Hello there!

First of all – thank you for opening this post on our website! My name is Jonathan Stemmildt and I am the developer of ‘The Piano’. I developed this version of the game for more than two years now and it is currently on Steam Greenlight. (http://steamcommunity.com/sharedfiles/filedetails/?id=779365013)

 

So what is this blog, website, post about?

During the last days of development for The Piano and the greenlight campaign, I want to post one longer article here each week, talking about the game and the process creating it. See these articles here as development blog posts in a way. I will however someday use the blog for other things like announcements.

 

History

Jonathan Stemmildt, male, born 1994 – developer of The Piano. I am currently studying informatics at the university in Hamburg. As you can see on the Steam Greenlight page, ‘The Piano’ is now a third-person adventure game, but this is not how it all started. It started simple. I played Dear Esther, loved the simplicity gameplay-wise and the story. Then I came across a game made by MIT for educational reasons. So I stumbled upon Unity3D. I worked with map editors like WC3-Worldedit before and thought – let’s try something completely new. After five minutes in Unity3D, I uninstalled it and decided that having dreams in your life is lame anyway.

It’s hard to describe it today – the best idea I can give you is an echo. An echo that came from my “heart” – the part of my body which was not okay with not having dreams. And it got louder and louder until I installed Unity again, and decided to work hard and to learn hard to get something done that I like. Obviously the first results were horrible, but everything I created with Unity was made by me and somewhen on this little “first-try” journey, the dreams came back. I started to dream becoming a successful game developer.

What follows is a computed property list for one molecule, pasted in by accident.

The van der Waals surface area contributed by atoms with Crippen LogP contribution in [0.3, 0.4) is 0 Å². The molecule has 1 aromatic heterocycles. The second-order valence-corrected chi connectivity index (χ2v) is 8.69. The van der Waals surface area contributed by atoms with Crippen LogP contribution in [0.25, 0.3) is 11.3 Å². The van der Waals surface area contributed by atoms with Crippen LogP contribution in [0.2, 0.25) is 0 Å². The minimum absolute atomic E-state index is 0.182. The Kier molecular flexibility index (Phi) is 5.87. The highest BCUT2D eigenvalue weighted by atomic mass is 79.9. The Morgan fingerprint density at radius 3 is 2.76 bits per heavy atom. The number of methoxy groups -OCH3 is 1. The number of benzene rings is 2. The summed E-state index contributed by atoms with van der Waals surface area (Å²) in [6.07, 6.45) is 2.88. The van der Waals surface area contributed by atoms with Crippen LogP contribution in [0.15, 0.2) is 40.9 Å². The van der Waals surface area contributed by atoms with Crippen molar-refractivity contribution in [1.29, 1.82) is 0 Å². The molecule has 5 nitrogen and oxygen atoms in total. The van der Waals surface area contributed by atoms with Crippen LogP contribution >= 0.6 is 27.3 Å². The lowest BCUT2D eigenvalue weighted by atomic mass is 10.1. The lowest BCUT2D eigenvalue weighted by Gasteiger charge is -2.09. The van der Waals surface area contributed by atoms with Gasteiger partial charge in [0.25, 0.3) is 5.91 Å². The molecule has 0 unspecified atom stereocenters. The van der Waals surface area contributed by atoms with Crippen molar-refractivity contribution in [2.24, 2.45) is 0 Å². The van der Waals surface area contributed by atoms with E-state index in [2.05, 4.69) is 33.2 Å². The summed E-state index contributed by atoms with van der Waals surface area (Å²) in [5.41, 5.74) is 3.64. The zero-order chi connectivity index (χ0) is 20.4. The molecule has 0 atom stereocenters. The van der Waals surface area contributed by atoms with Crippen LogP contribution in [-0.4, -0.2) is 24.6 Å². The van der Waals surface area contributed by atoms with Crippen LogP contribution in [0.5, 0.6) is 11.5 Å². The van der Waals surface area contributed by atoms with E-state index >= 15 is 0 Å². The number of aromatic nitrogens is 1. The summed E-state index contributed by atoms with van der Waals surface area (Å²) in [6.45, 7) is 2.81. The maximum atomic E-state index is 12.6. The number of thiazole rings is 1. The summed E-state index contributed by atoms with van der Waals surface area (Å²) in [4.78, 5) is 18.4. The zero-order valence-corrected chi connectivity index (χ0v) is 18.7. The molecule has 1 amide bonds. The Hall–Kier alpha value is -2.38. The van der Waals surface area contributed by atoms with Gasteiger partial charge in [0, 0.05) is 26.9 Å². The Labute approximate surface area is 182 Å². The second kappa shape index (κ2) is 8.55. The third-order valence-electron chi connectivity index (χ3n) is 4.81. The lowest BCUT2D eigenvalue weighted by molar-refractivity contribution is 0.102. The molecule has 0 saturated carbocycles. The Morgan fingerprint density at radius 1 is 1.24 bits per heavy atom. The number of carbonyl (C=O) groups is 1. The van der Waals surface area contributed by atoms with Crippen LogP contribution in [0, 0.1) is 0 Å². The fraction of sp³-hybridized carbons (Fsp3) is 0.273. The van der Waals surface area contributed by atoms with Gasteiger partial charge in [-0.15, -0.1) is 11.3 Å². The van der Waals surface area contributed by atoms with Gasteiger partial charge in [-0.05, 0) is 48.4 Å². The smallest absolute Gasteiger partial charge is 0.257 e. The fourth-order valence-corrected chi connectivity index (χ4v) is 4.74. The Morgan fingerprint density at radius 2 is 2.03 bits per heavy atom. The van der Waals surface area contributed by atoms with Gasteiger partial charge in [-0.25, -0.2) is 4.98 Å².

Around 2012 I created the first version of The Piano as a first-person slender like horror game that had a story. A little sweet story about a misterious man called “John Barnerway”. My girlfriend told by the way that it’s ‘weird’ that the protagonist is named John and my name is Jonathan. Before some theories will pop up – THERE IS NO CONNECTION BETWEEN ME AND JOHN!

 

So back to the game. The game was ok. I think I got the horror part right so I went to indieDB and about 200 Let’sPlayers recoreded it, reviewed it and I patched it a little. I used a lot of free 3D from sites like turbosquid.com – it was a nice experience. The moment I found the first LetsPlay video of a video game that I somehow created, was one of the happiest memories from this part of my life. It was a new beginning for my life, my dreams, everything. It was going well and then I started to make a indiegogo campaign to fund the game and make it ‘better’. Short and easy – I failed. Not many people were interested in another horror game that should stay free and tries to be ‘AAA’. Understandable. A first “Fail” since I installed Unity again. My dreams shattered into ashes and I was back at the beginning. I lost my will to change the game and just made some ‘fun’ halloween mini games for my friends – nothing really big, but something changed. I started to have so many crazy ideas about games I could make and I started like 3 of them at the same time all of the size like 4 hours playtime. It was very chaotic and aimless. After this let’s say “learning-phase” in Unity, I finally got to the point to be a somewhat skilled developer. Again with my new skills I started to dream again to make “The Piano” to a Amnesia-Like game. And so the story continues.